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I haven't used the circulator before, but based on the schedule (https://parking.wustl.edu/transportation/Documents/campus_circulator_102009.pdf) it looks like it does a loop every 20 minutes or so. There are two metrolink stops more or less right on campus, Ucity/Big Bend and Skinker. You'd probably want to take the metrolink to Skinker and then walk if you felt like it - the social work buildings are about a half mile from that stop.

 

If you're going to use Forest Park, you'd be looking at something like: https://www.google.com/maps/dir/38.6437389,-90.2980986/38.6464414,-90.3059015/@38.6456034,-90.3019641,17z/data=!4m2!4m1!3e2 (hopefully that link works).  Winter isn't so bad if you have the right clothes for it. I'd be more worried about rain/storms or showing up to work sweaty on the 100+ degree days.  Occasionally, like once every two years, there's a big ice storm and walking around can be difficult if they don't clear it before you show up to work.

 

I think leaving your car in Forest Park is alright, especially fine during the day, but I would not really want to walk around there at night.

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So I grew up in StL. It is a neighborhood-based city, but great number of the metro area which is considered STL lives in the suburbs (50-60s white flight). This is changing to a certain extent, espec

My PI's lab is on Danforth campus so it seems like it would be about a 15 minute bike through Forest Park and worse comes to worse, I can take an uber since the apartment is only 8 min away (according

I'd say it has the features of a big city without really feeling like one.  If you are used to Houston, Chicago, New York, Boston, etc. Saint Louis might feel kind of small. The metro area has about 3

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Some fun facts about St. Louis:

St. Louis has more free major tourist attractions than any other city in the country outside Washington, D.C. Visitors pay nothing to visit the art museum, the history museum, the science center and the zoo.

The Zoo was born after a bird exhibit for the 1904 World’s Fair proved to be hugely popular. The flight cage was originally commissioned by the Smithsonian, and instead of dismantling and shipping it back to D.C., St. Louis bought the exhibit for $3500.

The musical movie Meet Me in St. Louis, starring Judy Garland, takes place in the city and tells the story of a family who doesn’t want to leave town, or the World’s Fair, for a new life in New York.

Brown Shoe Company, known today as Caleres, was founded in St. Louis in 1875. The company was one of the first in the industry to create different shoes for men and women and the right and left foot.

The chain that the rest of the country knows as Panera started as the St. Louis Bread Company in 1993. The company retains its original name in the St. Louis area.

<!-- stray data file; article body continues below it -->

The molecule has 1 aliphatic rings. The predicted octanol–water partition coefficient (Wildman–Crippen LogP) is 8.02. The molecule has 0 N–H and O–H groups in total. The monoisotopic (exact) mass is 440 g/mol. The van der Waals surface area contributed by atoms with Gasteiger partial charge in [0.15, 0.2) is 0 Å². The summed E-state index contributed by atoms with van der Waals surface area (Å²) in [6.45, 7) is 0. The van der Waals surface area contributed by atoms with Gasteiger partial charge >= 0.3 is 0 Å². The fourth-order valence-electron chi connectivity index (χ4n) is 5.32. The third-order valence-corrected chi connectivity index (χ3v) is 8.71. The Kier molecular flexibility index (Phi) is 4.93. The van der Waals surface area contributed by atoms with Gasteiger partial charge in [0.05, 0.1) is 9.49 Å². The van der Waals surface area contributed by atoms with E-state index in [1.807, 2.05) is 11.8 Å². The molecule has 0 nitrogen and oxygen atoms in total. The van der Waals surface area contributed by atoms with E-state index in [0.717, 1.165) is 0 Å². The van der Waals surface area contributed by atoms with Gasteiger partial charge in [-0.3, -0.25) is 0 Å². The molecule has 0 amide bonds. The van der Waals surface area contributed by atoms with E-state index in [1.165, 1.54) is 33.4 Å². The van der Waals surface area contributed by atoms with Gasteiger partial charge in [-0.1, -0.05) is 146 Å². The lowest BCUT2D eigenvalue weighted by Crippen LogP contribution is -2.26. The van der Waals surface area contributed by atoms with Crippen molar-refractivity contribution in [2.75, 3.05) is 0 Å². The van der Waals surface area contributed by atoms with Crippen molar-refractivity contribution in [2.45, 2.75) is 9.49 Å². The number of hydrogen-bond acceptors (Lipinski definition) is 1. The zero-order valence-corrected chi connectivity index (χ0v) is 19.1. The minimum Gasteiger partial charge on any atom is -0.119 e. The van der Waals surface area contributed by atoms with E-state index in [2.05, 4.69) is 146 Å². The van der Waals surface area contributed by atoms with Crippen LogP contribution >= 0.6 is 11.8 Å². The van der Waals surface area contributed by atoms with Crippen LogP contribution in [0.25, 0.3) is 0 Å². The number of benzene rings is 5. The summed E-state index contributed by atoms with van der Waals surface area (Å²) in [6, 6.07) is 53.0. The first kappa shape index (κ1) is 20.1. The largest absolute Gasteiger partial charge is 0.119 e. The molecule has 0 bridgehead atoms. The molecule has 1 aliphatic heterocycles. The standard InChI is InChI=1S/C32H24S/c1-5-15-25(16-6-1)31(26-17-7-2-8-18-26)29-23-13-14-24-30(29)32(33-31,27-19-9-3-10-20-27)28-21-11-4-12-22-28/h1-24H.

Alums of Sumner High School, the first high school for African Americans built west of the Mississippi, include Tina Turner, Chuck Berry, and Arthur Ashe.

The area known as the Hill offers some of the best Italian food in the country, and is the birthplace of the St. Louis specialty toasted ravioli.

The city hasn’t forgotten its French roots and hosts a huge Mardi Gras parade and festival every year, which is said to be the second-largest in the country after New Orleans.

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Hi All,

I'm sure this might have been covered but I'm asking for your help (please!) I do not live in Missouri and I am not familiar with St.Louis at all. I currently am starting UMSL in the Fall and I'm looking for an apartment, preferably a 2 bed room or large one bedroom for $1000 or less. I have looked and found some places on Craiglist but I have no idea if these places are close to UMSL or even safe areas. Any advice would be helpful, Thank You!

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Put UMSL on the map and put your Craigslist apartments on the map and see if they are close first of all.  Then think about whether or not you need/want to be within walking distance, or walking distance of the light rail (which stops at UMSL).  Don't look anywhere east or north of UMSL.

 

Octoberstormxx's recommendations in post #122 are very good places to start:

On 3/7/2015 at 11:25 AM, Octoberstormxx said:

The sad part is U-City can be a great place to live, but without visiting I'd completely mark it off my list. In general I would say U-City can even be quite scenic.

I will say this, I've lived in Maryland Heights most my life and that borders Bridgeton, St, Anne, and Creve Coeur. Knowing these areas fairly well, I could suggest any of these counties with certainty they'll be safe for those concerned about danger.

 

If you have a car and you think a thirty minute commute is no big deal, you can live anywhere in the metro area. Otherwise you will need to prioritize what is important and let us know.  I'd say Octoberstormxx's suggestions are a good compromise between close to UMSL and not crappy parts of St. Louis.